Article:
The city of Hawk Point is in the early stages of setting up an organized neighborhood watch all over town.
The idea was brought up at a Board of Aldermen meeting and has been gaining a good amount of steam on Facebook as well.
Hawk Point Alderman Tom Bowling said that the idea has stemmed from people being “worried about what’s happening around town.”
Bowling spoke to a group of roughly twenty people – which included law enforcement, business owners and civilians – about how the Hawk Point they are living in isn’t the Hawk Point that many of them grew up in.
He went on to say that to get it back to the point where people feel safe leaving their doors unlocked, it would take an effort from the entire community.
Other than the Hawk Point police chief, there are only part-time officers, and according to one of those officers, Wayne Mueller, they can only do so much.
“As long as everyone is watching,” Bowling said. “We don’t want anyone out in their yard with a gun.”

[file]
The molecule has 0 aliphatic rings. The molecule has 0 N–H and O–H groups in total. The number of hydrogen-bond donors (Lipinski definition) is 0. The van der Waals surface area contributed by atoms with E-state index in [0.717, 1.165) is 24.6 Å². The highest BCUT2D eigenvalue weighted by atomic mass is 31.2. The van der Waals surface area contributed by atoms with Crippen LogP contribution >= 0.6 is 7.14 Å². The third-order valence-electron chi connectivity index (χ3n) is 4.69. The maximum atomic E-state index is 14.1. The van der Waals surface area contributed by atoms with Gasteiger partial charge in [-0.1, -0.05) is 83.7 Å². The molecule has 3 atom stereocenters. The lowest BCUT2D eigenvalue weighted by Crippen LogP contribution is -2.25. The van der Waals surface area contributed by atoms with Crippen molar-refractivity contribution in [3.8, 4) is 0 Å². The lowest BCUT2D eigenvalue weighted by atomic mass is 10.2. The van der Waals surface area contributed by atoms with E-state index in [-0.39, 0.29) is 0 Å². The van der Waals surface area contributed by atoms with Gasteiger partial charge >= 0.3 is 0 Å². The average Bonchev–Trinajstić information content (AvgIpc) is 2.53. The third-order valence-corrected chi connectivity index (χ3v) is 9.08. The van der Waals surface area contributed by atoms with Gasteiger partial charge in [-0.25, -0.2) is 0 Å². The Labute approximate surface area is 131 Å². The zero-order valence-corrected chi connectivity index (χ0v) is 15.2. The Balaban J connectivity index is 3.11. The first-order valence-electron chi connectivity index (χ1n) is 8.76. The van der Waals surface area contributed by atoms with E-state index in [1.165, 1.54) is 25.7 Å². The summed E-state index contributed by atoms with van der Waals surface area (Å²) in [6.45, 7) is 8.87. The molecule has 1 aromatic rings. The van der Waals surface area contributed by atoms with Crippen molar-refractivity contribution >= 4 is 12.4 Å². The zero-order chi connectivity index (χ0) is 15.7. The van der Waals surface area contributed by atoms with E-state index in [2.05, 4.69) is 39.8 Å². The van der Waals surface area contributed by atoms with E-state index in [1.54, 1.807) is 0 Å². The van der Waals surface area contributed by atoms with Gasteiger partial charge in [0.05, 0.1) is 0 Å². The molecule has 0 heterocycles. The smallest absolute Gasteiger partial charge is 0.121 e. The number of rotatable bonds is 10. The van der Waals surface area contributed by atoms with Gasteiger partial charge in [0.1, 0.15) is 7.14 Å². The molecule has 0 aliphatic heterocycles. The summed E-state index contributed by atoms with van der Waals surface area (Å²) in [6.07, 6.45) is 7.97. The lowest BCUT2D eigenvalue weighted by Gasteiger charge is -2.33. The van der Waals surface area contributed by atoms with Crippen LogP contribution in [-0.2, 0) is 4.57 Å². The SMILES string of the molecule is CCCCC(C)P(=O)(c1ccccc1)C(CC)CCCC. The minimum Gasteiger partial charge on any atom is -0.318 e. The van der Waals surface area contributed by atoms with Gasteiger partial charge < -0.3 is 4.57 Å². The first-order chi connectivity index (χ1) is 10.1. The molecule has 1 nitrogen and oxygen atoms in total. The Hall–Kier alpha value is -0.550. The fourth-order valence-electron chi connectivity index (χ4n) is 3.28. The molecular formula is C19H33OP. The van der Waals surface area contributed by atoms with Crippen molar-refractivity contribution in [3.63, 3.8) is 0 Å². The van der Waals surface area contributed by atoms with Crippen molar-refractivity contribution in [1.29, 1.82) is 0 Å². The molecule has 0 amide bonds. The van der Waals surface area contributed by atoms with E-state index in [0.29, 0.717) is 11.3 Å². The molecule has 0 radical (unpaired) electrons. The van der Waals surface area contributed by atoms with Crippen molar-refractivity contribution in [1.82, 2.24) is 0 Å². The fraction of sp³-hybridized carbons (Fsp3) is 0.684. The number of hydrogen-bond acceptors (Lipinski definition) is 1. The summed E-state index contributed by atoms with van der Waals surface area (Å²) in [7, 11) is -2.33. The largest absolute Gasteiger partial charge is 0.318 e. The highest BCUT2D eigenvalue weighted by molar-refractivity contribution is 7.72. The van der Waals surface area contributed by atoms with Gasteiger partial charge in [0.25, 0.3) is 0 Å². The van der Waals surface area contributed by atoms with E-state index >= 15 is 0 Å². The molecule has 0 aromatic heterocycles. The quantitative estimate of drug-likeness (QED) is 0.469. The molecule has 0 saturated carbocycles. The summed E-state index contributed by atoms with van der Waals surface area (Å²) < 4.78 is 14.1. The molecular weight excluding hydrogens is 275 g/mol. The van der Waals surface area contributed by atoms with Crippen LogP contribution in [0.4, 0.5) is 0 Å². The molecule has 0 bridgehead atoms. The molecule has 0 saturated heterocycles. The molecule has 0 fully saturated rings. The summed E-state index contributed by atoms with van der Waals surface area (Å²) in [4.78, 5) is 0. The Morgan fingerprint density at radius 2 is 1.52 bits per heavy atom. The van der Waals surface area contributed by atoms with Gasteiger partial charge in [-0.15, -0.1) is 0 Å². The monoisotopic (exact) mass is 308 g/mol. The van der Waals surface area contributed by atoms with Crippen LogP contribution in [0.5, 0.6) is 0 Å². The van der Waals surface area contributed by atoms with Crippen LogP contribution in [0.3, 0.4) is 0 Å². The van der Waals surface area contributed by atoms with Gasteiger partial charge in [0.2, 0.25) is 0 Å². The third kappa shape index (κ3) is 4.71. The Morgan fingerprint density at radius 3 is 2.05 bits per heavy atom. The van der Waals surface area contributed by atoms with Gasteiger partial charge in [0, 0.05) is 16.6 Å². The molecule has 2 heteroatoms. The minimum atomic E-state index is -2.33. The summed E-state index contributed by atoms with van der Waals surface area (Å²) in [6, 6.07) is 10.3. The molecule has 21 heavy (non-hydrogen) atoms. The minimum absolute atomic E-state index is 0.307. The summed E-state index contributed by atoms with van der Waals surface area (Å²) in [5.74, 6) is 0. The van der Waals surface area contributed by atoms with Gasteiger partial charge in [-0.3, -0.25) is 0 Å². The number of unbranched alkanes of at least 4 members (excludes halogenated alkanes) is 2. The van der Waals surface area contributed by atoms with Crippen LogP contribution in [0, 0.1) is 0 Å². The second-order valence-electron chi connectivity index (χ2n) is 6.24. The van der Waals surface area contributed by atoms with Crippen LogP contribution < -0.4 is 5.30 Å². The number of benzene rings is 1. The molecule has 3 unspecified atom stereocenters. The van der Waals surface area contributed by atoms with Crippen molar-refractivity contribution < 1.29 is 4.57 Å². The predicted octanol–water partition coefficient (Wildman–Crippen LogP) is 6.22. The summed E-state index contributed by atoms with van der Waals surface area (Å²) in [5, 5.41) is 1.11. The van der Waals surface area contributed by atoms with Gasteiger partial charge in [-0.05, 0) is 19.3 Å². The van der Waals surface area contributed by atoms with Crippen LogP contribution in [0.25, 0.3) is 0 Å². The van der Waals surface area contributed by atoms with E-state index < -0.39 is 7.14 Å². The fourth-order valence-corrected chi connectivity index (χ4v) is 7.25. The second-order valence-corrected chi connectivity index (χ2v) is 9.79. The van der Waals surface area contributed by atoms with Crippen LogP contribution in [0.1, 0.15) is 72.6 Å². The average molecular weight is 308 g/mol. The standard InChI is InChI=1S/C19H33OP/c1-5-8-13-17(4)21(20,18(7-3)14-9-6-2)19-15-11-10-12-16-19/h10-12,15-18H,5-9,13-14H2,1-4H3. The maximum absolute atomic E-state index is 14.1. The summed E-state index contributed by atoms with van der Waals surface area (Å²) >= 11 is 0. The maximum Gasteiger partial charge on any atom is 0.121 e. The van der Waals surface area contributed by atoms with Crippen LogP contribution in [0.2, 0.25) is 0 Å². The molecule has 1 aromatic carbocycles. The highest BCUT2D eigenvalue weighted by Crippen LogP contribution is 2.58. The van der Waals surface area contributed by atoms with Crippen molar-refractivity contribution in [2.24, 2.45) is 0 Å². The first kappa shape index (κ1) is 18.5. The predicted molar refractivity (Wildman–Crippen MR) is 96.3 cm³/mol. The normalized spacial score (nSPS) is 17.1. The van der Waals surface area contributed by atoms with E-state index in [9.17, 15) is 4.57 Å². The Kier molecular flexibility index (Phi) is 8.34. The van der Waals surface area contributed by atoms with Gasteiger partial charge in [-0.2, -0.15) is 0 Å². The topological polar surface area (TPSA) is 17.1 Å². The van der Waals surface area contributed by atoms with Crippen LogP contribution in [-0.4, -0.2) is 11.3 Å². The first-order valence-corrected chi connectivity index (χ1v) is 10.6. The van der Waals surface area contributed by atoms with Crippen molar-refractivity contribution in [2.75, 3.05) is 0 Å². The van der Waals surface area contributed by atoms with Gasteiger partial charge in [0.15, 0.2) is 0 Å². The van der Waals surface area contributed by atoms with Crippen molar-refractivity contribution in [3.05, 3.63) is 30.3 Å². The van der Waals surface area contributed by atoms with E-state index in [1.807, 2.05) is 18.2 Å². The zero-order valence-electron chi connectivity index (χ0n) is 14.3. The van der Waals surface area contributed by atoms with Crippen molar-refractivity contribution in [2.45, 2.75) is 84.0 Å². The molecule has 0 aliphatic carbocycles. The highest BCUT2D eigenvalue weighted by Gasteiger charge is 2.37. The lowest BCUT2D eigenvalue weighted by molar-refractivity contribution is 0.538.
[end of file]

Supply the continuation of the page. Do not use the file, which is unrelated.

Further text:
Bowling and Mueller both noted the obvious potential danger in giving community members empowerment in serving the law, but both seemed assured that this neighborhood watch set-up wouldn’t lead to vigilante justice.
“This vigilante stuff isn’t the way to finish it,” Bowling said.
Mueller’s line to newcomers to the idea of the neighborhood watch for Hawk Point is, “I don’t want you out there with pitchforks and torches; I want you out there with cell phones and cameras.”
“We’re a part-time agency. What I need is eyes and ears,” Mueller said.
The goal is to set up a network and consolidated channel of information – such as videos, photos, any kind of description of a possible perpetrator – to flow to the proper authorities in order to eventually help those authorities catch offenders.
Mueller gave the example of noticing whether a perp is right or left handed, what kind of shoes they are wearing or what color their hair is if you can see it.
Bowling said that they are already seeing a little success.
“The biggest thing was to get everyone on the same page. The other day there were people posting pictures of people in their back yard going through their sheds,” Bowling said.
This allowed Lincoln County authorities a much better chance of identifying the offenders.
At a meeting on Monday, Oct. 28 at the Hawk Point VFW, the attendees recommended a board be established and it was recommended that Bowling act as president with Lisa Suddarth as vice president and Judi Maechling as the other board member.
The formation of the neighborhood watch is still in its early stages but to find out more, visit www.hawkpointmo.com.